Pubdate: Tue, 27 Jan 2015
Source: Alaska Dispatch News (AK)
Copyright: 2015 Alaska Dispatch Publishing
Note: Anchorage Daily News until July '14
Author: Suzanna Caldwell


A bill looking to clarify Alaska's criminal marijuana laws appeared 
to only stupefy legislators and supporters of the measure Monday by 
making the state's already complicated marijuana laws even more confusing.

In a joint meeting of the House and Senate judiciary committees 
Monday, Alaska legislators asked questions of the drafters of Senate 
Bill 30, which looks to update laws related to criminal enforcement 
of marijuana. While certain points of the bill appear relatively 
straightforward -- clarifying the definition of marijuana, making it 
illegal to have open marijuana containers in a vehicle -- a section 
dealing with the heart of the law updating criminal statutes related 
to personal possession and manufacture drew serious concern.

The bill would retain the current prohibition against possession, 
sale and manufacture of marijuana. But it would add a provision 
allowing someone charged to use the recreational marijuana initiative 
as a legal defense in court.

How exactly the bill's phrase, "defense to prosecution," would play 
out in the real world was the subject of much of Monday's discussion.

During the meeting, Sen. Bill Wielechowski, D-Anchorage, asked Hilary 
Martin, counsel with the Legislature's legal services department who 
helped draft the bill, if a person carrying less than 1 ounce of 
marijuana could be arrested, charged and taken to trial under the 
provisions of the bill.

"Technically, that is a possibility," Martin replied.

But such possession was made legal by the initiative, Ballot Measure 
2, which voters approved in November.

Martin added that if the person was within the bounds of the 
initiative, SB 30 would allow them to invoke the initiative to win in 
court. In any event, Martin said, prosecution was a "low risk" for 
anyone possessing 1 ounce or less.

But Tracy Wallenberg, deputy public defender with the state's public 
defender agency, said SB 30 is "problematic" in its defense 
provisions. Not only does it undermine voter intent, she testified, 
but it could result in inconsistent or discriminatory enforcement and 
drain state resources.

"Setting up in this way uses resources that may not be necessary 
given the initiative's intent," she said.

Supporters of the ballot initiative agreed. In a statement outlining 
their concerns, initiative co-sponsor Tim Hinterberger wrote that SB 
30 would "eviscerate" the intent of the initiative.

"This is a lesser protection than what the voters have mandated, and 
the state has previously used this tactic to thwart the will of the 
voters in the case of medical marijuana, which passed by citizen 
initiative in 1998," he said in a statement Friday. "We are not 
suggesting that is the intent of this bill, but it is an issue 
proponents are particularly sensitive to given the history of 
marijuana policy in Alaska."

Legislators on both sides of the aisle also appeared concerned with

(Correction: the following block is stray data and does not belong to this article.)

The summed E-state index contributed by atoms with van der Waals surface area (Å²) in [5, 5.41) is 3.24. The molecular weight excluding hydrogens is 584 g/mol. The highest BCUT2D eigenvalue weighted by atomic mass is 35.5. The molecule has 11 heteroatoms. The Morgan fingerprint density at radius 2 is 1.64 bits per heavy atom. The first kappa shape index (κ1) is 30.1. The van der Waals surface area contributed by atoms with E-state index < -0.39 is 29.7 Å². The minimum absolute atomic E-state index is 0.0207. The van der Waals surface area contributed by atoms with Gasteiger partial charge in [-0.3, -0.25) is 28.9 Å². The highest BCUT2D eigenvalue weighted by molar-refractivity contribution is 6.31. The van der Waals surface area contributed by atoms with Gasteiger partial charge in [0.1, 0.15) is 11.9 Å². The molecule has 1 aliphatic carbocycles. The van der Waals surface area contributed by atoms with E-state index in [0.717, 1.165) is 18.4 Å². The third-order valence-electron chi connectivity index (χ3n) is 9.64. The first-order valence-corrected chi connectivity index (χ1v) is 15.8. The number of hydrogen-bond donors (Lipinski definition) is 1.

the defense provisions violating the will of voters. Sen. Lesil 
McGuire, R-Anchorage, chair of the Senate Judiciary Committee, noted 
that Martin would get "two auditions" on the bill, and said that the 
committee would be "looking forward" to another draft of the proposed 
law, though it was unclear Monday what that might look like.

In an interview Friday, McGuire acknowledged concerns over the 
defense provisions. She said she "wrestled" with the idea, but 
ultimately settled with the defense language in the bill after 
conferring with legislative legal counsel. She said the counsel's 
office told her that based on the way Alaska state statutes are 
written, the "defense to prosecution" approach was the "most 
comfortable" way of dealing with decriminalization.

"The point is to decriminalize it, to make it clear you can't be 
prosecuted if you're over 21," she said Friday. "The way you get at 
it I'm sure will be a discussion between the committee."

McGuire said that part of allowing the defense language is to move 
the bill through the Legislature quickly. The bill is one of three 
involving marijuana the Senate Judiciary Committee plans to introduce 
this session. The second will deal with creating a marijuana control 
board housed within the Alcoholic Beverage Control Board, which is 
currently tasked with developing marijuana regulations. The third 
bill will be an omnibus bill dealing with everything else -- 
including advertising, zoning and other regulatory issues.

McGuire said the criminal aspects needed to be dealt with first, 
since the personal possession portion of the law goes in to effect 
Feb. 24. Hearings on SB 30 will continue through the week, with 
another meeting scheduled for Wednesday.

Bruce Schulte, spokesman for the Coalition for Responsible Cannabis 
Legislation, understood the pressure of why the bill was introduced 
with the convoluted defense language. Still, the group, whose focus 
is on representing marijuana industry through the regulatory process, 
had serious concerns about the provisions as they were outlined Friday.

"I think (SB 30) was imperfect out of necessity," Schulte said. "We 
think people should be comfortable engaging in these things in their 
own homes and not having to go to court. Even if charges are 
dismissed, lives (would be) severely disrupted and we don't see that 
as an acceptable outcome."

Schulte, who was invited to testify Monday, said afterward that he 
felt more comfortable after watching legislators react to the bill. 
He suspects a more modest version of the bill to be on the way soon.

"They had two directions to take and most would agree they picked the 
wrong one," Schulte said.
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MAP posted-by: Jay Bergstrom